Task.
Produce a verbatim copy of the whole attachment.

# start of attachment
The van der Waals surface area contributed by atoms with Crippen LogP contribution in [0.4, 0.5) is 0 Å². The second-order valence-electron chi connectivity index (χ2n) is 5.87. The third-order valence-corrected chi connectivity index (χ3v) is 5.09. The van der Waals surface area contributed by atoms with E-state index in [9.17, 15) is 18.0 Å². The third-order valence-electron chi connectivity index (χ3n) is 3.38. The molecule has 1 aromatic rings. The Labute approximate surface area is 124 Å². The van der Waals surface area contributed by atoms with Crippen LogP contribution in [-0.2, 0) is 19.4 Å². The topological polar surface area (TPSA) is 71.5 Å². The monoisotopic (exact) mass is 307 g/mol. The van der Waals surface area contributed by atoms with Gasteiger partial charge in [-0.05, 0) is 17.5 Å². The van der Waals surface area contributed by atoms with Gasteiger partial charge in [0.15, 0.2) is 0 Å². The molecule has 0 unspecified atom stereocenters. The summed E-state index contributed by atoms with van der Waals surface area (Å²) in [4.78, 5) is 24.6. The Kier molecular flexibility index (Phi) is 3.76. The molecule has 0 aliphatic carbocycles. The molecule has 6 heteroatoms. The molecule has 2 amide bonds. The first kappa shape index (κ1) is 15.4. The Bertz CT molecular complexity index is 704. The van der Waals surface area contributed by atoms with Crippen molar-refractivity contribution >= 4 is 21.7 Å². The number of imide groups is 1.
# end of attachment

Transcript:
The van der Waals surface area contributed by atoms with Crippen LogP contribution in [0.4, 0.5) is 0 Å². The second-order valence-electron chi connectivity index (χ2n) is 5.87. The third-order valence-corrected chi connectivity index (χ3v) is 5.09. The van der Waals surface area contributed by atoms with E-state index in [9.17, 15) is 18.0 Å². The third-order valence-electron chi connectivity index (χ3n) is 3.38. The molecule has 1 aromatic rings. The Labute approximate surface area is 124 Å². The van der Waals surface area contributed by atoms with Crippen LogP contribution in [-0.2, 0) is 19.4 Å². The topological polar surface area (TPSA) is 71.5 Å². The monoisotopic (exact) mass is 307 g/mol. The van der Waals surface area contributed by atoms with Gasteiger partial charge in [-0.05, 0) is 17.5 Å². The van der Waals surface area contributed by atoms with Gasteiger partial charge in [0.15, 0.2) is 0 Å². The molecule has 0 unspecified atom stereocenters. The summed E-state index contributed by atoms with van der Waals surface area (Å²) in [4.78, 5) is 24.6. The Kier molecular flexibility index (Phi) is 3.76. The molecule has 0 aliphatic carbocycles. The molecule has 6 heteroatoms. The molecule has 2 amide bonds. The first kappa shape index (κ1) is 15.4. The Bertz CT molecular complexity index is 704. The van der Waals surface area contributed by atoms with Crippen molar-refractivity contribution >= 4 is 21.7 Å². The number of imide groups is 1.